Transposition bug?

• Aug 15, 2020 - 04:08

MuseScore 3.5; Windows 10

Transposing a clarinet score from C to D, using Transpose by key. Done in As written mode it transposes the notes with accidentals instead of changing the key signature. Done in Concert Pitch it changes the key signature properly, after which it can be returned to As written mode. At least that was my experience.


To change the key signature for a single instrument (actually a selection), you need to use the second section in the transpose dialog, Transpose by Interval and keep the Transpose key signature box checked.

If you transpose the entire score, to a new key you can check Transpose key signature so it will apply to the entire score. This is probably a bit limited in capability. Hopefully it will be better in v4.

In reply to by Marc Sabatella

OK, the file is attached. In it the transposition has already been done, from C to D--the first instance of the score is in C; the second in D (As written pitch; those would be from B-flat to C in Concert pitch).

Trying to make the second from the first is where I ran into trouble. Transpose by key only worked--and changed the key signature--if I did it in Concert pitch, else it just transposed the notes, using accidentals. Transpose by interval worked better; it changed the key signature in As written pitch as well.

Yet now that you ask, when I try to go back and duplicate it, I'm not having the problem. Transpose by key is changing the key signature properly. I'm not sure what I did previously so that it didn't work. Possibly it had something to do with the fact that the original score was imported from a C instrument score written in B-flat.

Just now, experimenting with it, importing the test score from the clarinet score rather than from the original score, I was having other kinds of problems, including being unable to transpose or even change the key signature in a blank test score before importing. So I'm confused as to what was really happening.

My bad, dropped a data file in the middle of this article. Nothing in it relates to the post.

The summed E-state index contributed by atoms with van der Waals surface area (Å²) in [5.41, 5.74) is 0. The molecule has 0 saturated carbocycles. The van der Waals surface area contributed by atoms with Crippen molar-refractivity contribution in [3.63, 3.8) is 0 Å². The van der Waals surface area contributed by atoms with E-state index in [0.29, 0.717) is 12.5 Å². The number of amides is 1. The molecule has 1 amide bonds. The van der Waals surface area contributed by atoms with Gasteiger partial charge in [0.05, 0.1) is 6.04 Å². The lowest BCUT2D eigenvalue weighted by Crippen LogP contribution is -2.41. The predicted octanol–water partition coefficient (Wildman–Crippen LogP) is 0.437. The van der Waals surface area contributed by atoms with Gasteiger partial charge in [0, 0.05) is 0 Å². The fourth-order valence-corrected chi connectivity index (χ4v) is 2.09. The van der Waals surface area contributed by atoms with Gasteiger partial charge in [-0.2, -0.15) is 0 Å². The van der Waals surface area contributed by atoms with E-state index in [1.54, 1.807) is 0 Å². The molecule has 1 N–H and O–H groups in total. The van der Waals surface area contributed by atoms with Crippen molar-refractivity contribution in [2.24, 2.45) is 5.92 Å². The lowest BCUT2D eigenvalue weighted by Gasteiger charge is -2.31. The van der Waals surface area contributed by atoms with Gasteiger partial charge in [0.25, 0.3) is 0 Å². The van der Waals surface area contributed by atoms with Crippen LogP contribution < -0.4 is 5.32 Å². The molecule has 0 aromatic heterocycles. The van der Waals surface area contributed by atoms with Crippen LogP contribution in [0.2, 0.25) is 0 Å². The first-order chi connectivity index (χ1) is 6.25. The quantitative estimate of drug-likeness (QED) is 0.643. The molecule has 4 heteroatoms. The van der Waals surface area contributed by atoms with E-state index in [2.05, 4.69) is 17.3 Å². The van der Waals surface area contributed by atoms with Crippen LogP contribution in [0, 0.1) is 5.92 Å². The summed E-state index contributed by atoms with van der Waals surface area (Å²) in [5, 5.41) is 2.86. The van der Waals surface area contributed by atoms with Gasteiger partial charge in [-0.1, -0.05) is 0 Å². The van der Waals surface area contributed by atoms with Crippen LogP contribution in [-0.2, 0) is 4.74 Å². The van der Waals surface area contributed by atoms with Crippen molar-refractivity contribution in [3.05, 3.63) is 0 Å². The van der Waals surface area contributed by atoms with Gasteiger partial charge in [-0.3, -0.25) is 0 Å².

In reply to by Marc Sabatella

I have not run into a real world example. I think it might be a bit more useful in more modern music. Having part of the ensemble in one key and part in another is something I've definitely seen, though it has been done using accidentals.

What Gerald Reynolds wants to do is select only some or all of the clarinet part of a larger score and tell it to transpose the part to a selected key signature and have MuseScore enter the local key signature for that selection. Currently if you transcribe a selection and you are never given the option of changing key signatures.

Allowing this does open the possibility of people misusing it and then complaining that MuseScore did it wrong. One place it could be misused is the common practice of putting no key signature on many of the valved brass instruments. Another is the less common, but not unheard of, practice of never changing the key signature for a clarinet even though the rest of the orchestra (except horns) change key signatures. The start key for the piece is Eb (F for the clarinet) and the clarinet will never have anything but a single flat in it's key signature and use accidentals to tell the musician to play in the correct key.

If you give people enough rope to hang themselves, some people will. They already do.

In reply to by Gerald Reynolds

I was speculating a bit based upon what you were saying. If you want to transpose the entire score a certain amount and change the key signature, then don't select anything and use the transpose by interval tool and keep the transpose key signature box checked. There are also user definable shortcuts that allow you to transpose the entire piece or selection one half step at a time. If you use this feature often, then defining a shortcut would make sense.

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